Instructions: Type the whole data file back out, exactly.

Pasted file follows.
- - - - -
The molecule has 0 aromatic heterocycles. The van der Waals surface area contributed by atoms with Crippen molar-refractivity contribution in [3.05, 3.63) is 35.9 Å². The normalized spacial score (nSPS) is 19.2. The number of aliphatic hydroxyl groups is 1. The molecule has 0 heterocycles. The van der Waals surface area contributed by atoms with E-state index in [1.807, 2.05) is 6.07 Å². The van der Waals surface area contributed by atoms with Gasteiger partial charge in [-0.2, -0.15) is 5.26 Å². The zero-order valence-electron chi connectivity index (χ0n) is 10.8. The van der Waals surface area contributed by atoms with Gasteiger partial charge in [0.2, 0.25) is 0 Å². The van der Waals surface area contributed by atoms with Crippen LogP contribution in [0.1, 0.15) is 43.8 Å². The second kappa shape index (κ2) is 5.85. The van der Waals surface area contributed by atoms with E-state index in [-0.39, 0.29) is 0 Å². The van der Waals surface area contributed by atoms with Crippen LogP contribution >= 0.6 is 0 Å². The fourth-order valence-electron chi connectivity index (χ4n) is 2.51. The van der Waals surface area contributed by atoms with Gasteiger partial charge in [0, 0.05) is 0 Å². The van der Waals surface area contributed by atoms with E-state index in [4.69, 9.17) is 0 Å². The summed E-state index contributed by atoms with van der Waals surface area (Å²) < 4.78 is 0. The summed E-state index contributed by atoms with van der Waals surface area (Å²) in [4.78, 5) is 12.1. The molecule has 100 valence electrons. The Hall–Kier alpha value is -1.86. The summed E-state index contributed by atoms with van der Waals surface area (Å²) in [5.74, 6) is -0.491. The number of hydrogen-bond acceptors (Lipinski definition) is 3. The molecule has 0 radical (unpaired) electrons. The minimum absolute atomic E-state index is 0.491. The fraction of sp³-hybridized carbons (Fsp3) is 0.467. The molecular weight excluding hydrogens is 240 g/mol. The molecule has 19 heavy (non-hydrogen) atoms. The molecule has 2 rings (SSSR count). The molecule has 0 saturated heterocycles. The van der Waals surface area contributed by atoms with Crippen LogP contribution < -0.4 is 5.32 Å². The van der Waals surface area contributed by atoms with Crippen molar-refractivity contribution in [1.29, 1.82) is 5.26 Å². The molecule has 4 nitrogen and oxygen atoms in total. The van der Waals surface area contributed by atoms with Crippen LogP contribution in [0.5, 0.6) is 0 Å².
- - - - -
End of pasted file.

The molecule has 0 aromatic heterocycles. The van der Waals surface area contributed by atoms with Crippen molar-refractivity contribution in [3.05, 3.63) is 35.9 Å². The normalized spacial score (nSPS) is 19.2. The number of aliphatic hydroxyl groups is 1. The molecule has 0 heterocycles. The van der Waals surface area contributed by atoms with E-state index in [1.807, 2.05) is 6.07 Å². The van der Waals surface area contributed by atoms with Gasteiger partial charge in [-0.2, -0.15) is 5.26 Å². The zero-order valence-electron chi connectivity index (χ0n) is 10.8. The van der Waals surface area contributed by atoms with Gasteiger partial charge in [0.2, 0.25) is 0 Å². The van der Waals surface area contributed by atoms with Crippen LogP contribution in [0.1, 0.15) is 43.8 Å². The second kappa shape index (κ2) is 5.85. The van der Waals surface area contributed by atoms with E-state index in [-0.39, 0.29) is 0 Å². The van der Waals surface area contributed by atoms with Crippen LogP contribution >= 0.6 is 0 Å². The fourth-order valence-electron chi connectivity index (χ4n) is 2.51. The van der Waals surface area contributed by atoms with Gasteiger partial charge in [0, 0.05) is 0 Å². The van der Waals surface area contributed by atoms with E-state index in [4.69, 9.17) is 0 Å². The summed E-state index contributed by atoms with van der Waals surface area (Å²) < 4.78 is 0. The summed E-state index contributed by atoms with van der Waals surface area (Å²) in [4.78, 5) is 12.1. The molecule has 100 valence electrons. The Hall–Kier alpha value is -1.86. The summed E-state index contributed by atoms with van der Waals surface area (Å²) in [5.74, 6) is -0.491. The number of hydrogen-bond acceptors (Lipinski definition) is 3. The molecule has 0 radical (unpaired) electrons. The minimum absolute atomic E-state index is 0.491. The fraction of sp³-hybridized carbons (Fsp3) is 0.467. The molecular weight excluding hydrogens is 240 g/mol. The molecule has 19 heavy (non-hydrogen) atoms. The molecule has 2 rings (SSSR count). The molecule has 0 saturated heterocycles. The van der Waals surface area contributed by atoms with Crippen LogP contribution < -0.4 is 5.32 Å². The van der Waals surface area contributed by atoms with Crippen molar-refractivity contribution in [1.29, 1.82) is 5.26 Å². The molecule has 4 nitrogen and oxygen atoms in total. The van der Waals surface area contributed by atoms with Crippen LogP contribution in [0.5, 0.6) is 0 Å².